If you ask me I will have loads to say as I love blog posts, especially those that can take you through the entire process of troubleshooting, installing a software, or building an application from A to Z. After reading many technical blog posts from different authors and writing many myself, I’ve decided that it’s time to share a workflow that I hope will help those who are creating amazing things to blog more easily and often.
Writing blog posts isn’t easy. Most technical posts require lots of thinking, putting together reporting, scripts, testing, scratching your head when they don’t work right, trying again and again till you succeed. There’s the time it takes to upload images, to get them aligned properly into posts, to get everything just right.
But writing regularly about Rational Licensing concepts has become a very valuable part of my learning process, which helps me connect to my clients and help them grow without any technical hiccups..
Lets understand what one can do to enhance technical blogging: How to write a technical blog
Upon reading couple of books/articles on blogs, this is what I think will best fits in:
Research Deeper into the Topic, I like to include this step after the brainstorm, so I don’t pollute the creative process with external ideas.
Now that you have some of your own original ideas out on paper, it’s time to find out what knowledge has been already uncovered. I suggest that you
a) timebox this step and
b) use resources beyond simple Google searches.
Think before you act : Understand that what kind of blog are you going to write [ A Plan for Your Blog ]
Let Your Personality Show
Blogs began as an intensely personal medium, often having a diary-like quality to them. While blogs have since evolved, many still convey plenty of personality. "Let your personality show," "Remember to be yourself."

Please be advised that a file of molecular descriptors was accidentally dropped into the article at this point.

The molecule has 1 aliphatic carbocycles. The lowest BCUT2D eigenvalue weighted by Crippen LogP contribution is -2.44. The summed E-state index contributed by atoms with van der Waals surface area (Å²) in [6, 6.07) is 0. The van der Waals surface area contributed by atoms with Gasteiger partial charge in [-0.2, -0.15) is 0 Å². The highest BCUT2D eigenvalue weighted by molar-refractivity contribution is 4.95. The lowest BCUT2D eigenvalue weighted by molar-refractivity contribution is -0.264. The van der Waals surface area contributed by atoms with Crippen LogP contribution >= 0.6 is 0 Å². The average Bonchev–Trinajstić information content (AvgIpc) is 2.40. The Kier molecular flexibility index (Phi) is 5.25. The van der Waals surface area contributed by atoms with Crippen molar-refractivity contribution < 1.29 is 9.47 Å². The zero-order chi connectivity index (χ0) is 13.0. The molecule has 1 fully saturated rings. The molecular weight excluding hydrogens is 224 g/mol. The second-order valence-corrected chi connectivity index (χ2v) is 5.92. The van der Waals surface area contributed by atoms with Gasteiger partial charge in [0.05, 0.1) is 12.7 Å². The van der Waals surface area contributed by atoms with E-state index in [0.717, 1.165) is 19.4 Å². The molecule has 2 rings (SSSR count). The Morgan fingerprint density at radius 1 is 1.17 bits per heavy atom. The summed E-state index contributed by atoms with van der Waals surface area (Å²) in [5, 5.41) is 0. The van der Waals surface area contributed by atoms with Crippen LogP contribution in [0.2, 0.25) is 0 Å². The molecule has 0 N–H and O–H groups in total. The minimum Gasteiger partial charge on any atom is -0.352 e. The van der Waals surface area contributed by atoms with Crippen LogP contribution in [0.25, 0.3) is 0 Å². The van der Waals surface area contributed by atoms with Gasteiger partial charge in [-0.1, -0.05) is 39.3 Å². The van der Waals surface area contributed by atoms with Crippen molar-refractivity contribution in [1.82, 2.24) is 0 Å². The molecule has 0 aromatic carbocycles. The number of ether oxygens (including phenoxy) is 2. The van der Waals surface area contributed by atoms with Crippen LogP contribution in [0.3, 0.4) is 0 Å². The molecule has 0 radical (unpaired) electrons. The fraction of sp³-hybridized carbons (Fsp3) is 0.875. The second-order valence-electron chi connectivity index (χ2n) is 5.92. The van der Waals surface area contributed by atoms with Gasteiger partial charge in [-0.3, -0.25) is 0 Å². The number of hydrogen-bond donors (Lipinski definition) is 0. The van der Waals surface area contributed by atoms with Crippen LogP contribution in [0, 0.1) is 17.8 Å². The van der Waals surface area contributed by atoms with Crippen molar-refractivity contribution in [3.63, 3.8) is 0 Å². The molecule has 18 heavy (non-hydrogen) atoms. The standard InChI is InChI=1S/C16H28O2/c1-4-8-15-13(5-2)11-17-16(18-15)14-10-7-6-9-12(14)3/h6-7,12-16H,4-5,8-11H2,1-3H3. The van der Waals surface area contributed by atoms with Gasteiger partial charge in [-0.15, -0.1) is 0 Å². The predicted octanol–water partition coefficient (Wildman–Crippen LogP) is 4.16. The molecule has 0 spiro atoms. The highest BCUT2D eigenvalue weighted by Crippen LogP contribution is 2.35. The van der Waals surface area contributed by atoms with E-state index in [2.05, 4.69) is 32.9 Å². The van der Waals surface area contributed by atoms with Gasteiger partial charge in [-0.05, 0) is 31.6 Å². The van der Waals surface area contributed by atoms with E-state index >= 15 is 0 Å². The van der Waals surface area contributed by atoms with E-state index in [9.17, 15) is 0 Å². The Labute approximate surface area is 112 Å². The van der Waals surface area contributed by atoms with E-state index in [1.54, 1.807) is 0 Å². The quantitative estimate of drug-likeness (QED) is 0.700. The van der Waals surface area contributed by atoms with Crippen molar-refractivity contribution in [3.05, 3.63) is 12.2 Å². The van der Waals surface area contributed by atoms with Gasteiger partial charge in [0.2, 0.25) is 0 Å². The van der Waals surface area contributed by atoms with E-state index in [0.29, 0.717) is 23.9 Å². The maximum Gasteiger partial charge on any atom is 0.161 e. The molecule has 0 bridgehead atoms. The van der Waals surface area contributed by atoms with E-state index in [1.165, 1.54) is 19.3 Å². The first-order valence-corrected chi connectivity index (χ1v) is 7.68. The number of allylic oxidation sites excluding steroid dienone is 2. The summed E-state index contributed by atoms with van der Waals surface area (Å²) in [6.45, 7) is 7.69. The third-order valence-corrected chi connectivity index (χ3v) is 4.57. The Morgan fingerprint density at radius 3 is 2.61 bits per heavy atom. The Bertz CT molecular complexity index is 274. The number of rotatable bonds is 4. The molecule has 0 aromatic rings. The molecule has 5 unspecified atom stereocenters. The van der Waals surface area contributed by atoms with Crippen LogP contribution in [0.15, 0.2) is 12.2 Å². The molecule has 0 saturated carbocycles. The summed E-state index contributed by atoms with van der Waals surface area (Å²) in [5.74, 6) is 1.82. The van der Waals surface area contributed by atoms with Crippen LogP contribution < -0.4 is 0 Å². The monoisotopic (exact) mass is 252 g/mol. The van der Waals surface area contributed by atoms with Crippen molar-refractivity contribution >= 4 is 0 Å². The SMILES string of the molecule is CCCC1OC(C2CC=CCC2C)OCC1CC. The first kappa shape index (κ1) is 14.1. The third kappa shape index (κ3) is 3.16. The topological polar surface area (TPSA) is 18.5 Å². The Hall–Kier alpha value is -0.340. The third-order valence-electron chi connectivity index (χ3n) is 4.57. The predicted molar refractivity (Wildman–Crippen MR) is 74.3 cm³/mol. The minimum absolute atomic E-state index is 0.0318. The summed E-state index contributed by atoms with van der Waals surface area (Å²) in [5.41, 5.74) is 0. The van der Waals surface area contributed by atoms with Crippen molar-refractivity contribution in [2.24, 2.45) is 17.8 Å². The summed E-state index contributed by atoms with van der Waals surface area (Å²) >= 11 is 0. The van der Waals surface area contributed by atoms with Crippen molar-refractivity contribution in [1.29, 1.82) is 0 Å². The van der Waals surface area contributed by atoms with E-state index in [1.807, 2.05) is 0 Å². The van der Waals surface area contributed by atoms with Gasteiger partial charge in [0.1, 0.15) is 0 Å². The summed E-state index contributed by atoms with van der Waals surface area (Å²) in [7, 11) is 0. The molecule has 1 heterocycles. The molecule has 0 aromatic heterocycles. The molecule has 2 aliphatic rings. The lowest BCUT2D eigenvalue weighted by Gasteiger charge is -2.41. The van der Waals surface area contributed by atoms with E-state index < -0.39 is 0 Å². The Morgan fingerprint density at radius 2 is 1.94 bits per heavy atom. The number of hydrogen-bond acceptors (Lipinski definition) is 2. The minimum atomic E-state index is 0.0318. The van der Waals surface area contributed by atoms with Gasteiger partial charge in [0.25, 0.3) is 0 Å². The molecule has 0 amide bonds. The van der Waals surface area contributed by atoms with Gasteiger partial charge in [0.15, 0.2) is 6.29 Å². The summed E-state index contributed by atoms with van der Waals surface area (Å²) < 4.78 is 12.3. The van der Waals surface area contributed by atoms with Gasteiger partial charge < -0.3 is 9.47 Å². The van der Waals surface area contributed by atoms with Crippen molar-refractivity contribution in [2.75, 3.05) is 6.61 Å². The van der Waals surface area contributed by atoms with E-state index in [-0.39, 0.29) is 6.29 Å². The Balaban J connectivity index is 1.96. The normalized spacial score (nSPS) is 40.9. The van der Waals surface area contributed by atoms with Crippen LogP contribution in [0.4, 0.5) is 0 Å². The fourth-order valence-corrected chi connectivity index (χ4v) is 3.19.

Unless you feel strongly about your subject, you will have a tough time succeeding as a blogger. "You have to enjoy what you are blogging about -- it's as simple as that, "If you don't, it will feel forced and your readers will notice."
Explain Technical Matters
No matter what your profession, you likely have to explain complicated topics to people who don't understand. Maybe you're a scientist trying to explain DNA to your grandmother, a literature professor explaining metafiction to drinking buddy, or an IT professional explaining reporting tool to your significant other. Regardless of what you're explaining, you can make it easier on yourself (and the person trying to learn).
Blogging requires time -- lots of time. "The number one thing is to blog as often as possible and to make every post as interesting and useful as possible.
Reference Other Bloggers
Be sure to link to influential bloggers and their posts within your own blog; if you're lucky, they will link back. But don't focus solely on the top one or two bloggers, or else you will look like you just want attention (and links). Other bloggers with clout who aren't the stars of the scene may be more likely to link back to you.
Promoting Your Blog
Understanding Traffic Statistics and analysis
Building a Community Around Your Blog
Scaling Your Blogging Activities
Beyond Blogging: Your Strategy for Social Media
Determine your motivation for writing a technology blog. This will play an important role in determining which topics you write about and how much depth and background or supporting information you provide.
If you're blogging as a hobby and want to share information you know as well as technical information you're learning regularly yourself, you can choose diverse topics that interest you at a specific time.
Can you write about something if you’re not an expert on it? YES you can!!
Try to just write about your findings and research, document your work so far, link to your references, and write down your questions. People may help answer your questions, or you may answer them yourself in further posts. You’ll learn a lot just by writing a careful, thoughtful blog post about what you’re doing.
Write Smartly, but don’t try to sound smart!!
Writing a technical blog helps make you less isolated. It gives the community a chance to get to know you in ways they wouldn’t otherwise. Even if people don’t subscribe and read every post, if you blog regularly and tweet a bit about it, people will find you and get a sense of who you are.